WASHINGTON (Aug 22, 2008)—Colorado, Florida, Iowa, Michigan, Minnesota, Missouri, Nevada, New Hampshire, New Mexico, Ohio, and Virginia will be the big battleground states in the upcoming presidential election, according to a recent analysis by CNN.
And with the exception of New Hampshire, agriculture is a dominate industry in all of them. No wonder the candidates are starting to spend more time in rural outposts that were once considered to be Republican strongholds.
“Pundits say that rural America is red, but that’s just not the case,” Mary Kay Thatcher, the public policy director for the American Farm Bureau Federation, explained at a sugar industry conference held two weeks ago.
President Bush won nearly 60 percent of the rural vote in 2004, but according to recent polls, the gap is closing. A June AP-Yahoo News poll showed rural voters favored Sen. John McCain (R-AZ) over Sen. Barack Obama (D-IL) for president by just 40 percent to 34 percent.
“The rural vote is not guaranteed and both candidates will need to work hard to earn the respect of small towns. To do that, they must take the time to listen to the concerns of farmers and ranchers and then offer real solutions,” Thatcher concluded.
Soaring input costs are agriculture’s top concern right now, says Katy Ziegler, the vice president of government relations for the National Farmers Union.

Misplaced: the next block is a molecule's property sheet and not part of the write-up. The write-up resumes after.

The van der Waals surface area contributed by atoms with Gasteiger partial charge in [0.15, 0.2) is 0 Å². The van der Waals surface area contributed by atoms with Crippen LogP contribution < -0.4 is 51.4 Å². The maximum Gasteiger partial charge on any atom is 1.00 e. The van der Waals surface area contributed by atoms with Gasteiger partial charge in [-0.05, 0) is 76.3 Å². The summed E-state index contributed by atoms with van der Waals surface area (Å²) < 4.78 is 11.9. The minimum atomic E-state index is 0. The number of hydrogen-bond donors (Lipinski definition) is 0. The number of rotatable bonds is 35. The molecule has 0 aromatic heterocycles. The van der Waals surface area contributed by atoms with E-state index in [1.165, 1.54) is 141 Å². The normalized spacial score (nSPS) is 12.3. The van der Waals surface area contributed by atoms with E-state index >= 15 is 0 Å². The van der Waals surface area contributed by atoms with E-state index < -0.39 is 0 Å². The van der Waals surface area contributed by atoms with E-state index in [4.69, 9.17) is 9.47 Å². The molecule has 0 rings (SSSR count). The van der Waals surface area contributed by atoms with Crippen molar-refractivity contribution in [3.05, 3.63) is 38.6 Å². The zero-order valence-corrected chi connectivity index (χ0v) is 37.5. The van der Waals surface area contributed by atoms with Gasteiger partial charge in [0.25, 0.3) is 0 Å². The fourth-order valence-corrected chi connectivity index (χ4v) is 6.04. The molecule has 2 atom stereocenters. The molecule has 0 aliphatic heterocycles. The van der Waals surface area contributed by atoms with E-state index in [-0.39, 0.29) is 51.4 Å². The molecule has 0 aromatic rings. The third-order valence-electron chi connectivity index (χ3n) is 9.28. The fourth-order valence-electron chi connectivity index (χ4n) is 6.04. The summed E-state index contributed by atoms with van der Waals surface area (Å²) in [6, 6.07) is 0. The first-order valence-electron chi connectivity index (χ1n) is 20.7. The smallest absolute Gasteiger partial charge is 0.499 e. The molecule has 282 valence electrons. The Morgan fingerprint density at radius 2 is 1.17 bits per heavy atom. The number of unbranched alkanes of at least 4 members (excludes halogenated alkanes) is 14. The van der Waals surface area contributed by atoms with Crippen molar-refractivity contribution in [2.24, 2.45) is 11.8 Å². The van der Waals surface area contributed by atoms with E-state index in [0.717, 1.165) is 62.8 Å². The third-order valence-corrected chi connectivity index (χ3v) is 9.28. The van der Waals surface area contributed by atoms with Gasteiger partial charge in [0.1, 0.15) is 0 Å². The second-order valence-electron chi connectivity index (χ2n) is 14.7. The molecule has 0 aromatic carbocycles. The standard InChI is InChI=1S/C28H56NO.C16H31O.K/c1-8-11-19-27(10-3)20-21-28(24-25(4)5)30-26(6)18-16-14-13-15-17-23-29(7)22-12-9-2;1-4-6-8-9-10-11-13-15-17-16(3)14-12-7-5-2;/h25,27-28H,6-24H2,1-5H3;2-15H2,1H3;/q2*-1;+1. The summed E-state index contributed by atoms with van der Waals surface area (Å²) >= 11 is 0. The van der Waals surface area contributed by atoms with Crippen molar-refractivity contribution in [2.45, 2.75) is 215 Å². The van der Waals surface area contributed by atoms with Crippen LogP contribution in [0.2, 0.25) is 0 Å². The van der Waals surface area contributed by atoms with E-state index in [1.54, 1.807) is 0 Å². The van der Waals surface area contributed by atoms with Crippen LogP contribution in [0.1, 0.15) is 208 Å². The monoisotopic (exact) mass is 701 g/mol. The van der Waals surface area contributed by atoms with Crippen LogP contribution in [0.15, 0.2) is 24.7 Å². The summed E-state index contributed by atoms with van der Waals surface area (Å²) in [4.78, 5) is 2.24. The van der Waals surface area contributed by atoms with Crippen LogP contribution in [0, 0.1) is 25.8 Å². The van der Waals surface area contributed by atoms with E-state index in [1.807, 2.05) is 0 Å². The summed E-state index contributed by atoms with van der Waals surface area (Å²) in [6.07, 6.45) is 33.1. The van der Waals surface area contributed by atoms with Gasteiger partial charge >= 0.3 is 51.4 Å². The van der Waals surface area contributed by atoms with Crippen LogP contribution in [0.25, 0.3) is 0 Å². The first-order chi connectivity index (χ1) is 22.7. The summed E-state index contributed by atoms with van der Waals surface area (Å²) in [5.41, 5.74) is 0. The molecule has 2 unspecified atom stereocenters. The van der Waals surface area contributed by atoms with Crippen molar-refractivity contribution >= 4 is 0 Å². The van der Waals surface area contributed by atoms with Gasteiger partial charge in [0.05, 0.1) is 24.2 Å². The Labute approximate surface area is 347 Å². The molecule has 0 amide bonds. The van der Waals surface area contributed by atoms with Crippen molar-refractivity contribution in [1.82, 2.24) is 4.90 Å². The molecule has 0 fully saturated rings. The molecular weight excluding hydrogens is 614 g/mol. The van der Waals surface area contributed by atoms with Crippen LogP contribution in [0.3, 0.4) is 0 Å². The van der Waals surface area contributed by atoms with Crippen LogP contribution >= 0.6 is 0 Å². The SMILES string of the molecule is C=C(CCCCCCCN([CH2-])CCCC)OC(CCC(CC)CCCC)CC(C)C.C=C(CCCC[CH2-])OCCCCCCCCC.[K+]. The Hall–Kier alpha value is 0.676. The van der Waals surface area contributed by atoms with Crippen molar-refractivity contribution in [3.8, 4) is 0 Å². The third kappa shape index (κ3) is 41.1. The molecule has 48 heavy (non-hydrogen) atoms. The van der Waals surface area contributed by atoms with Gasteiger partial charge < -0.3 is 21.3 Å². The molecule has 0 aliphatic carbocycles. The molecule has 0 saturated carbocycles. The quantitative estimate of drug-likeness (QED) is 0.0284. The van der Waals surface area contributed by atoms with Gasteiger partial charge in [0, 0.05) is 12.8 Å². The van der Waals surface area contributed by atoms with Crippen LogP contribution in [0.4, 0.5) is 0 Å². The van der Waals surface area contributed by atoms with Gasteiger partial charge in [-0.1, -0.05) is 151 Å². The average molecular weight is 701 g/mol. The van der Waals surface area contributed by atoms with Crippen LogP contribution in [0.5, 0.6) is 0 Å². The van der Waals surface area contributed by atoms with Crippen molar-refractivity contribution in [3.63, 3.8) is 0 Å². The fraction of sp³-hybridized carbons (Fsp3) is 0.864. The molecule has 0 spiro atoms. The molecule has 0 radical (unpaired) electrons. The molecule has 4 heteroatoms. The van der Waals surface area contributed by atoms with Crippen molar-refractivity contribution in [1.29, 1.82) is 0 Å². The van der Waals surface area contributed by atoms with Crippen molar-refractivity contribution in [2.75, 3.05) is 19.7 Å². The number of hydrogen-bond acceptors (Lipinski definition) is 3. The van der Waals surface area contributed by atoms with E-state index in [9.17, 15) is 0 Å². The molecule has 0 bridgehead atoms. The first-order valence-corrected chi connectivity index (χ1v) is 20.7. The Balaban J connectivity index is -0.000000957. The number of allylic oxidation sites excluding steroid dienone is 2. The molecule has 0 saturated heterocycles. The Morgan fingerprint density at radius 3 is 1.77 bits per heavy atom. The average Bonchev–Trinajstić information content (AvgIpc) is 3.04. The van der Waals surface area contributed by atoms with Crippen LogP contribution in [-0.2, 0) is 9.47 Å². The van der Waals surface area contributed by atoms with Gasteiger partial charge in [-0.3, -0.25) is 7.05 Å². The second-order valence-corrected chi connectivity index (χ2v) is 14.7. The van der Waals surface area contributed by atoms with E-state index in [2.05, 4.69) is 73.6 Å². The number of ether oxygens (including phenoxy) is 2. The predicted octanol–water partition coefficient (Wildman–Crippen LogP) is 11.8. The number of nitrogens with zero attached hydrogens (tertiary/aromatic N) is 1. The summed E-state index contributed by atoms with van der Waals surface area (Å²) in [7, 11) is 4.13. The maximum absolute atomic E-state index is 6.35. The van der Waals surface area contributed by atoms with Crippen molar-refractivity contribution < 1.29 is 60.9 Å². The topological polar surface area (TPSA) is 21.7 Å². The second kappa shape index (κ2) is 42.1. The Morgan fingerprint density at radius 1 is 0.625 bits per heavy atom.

“Commodity prices go up and down, but input costs tend to go up and stay up,” noted Ziegler, who has spent most of the month traveling the country and listening to farmers.
Steep fuel, fertilizer, and seed bills could put a serious squeeze on farmers and ranchers as commodity prices start to level off, she contends, and this has a lot of producers worried.
“The farmers I speak with aren’t voting party line and aren’t as concerned with the social issues that dominated past elections.” explained Alan Welp, who raises corn, wheat, sugar, and cattle near Denver where the Democratic Convention will be held. “It’s the rural economy, stupid.”
And proper implementation of the recently passed farm bill will be essential to the health of the rural economy, he said.
Kelly Erickson, a Minnesota farmer who plans to tune into the Republican Convention to hear what McCain has to say about agriculture, concurs. “I could care less about polls, snazzy websites, expensive commercials, or who has the best looking family,” he said. “The guy I want in the White House is the one with the best farm policy platform.”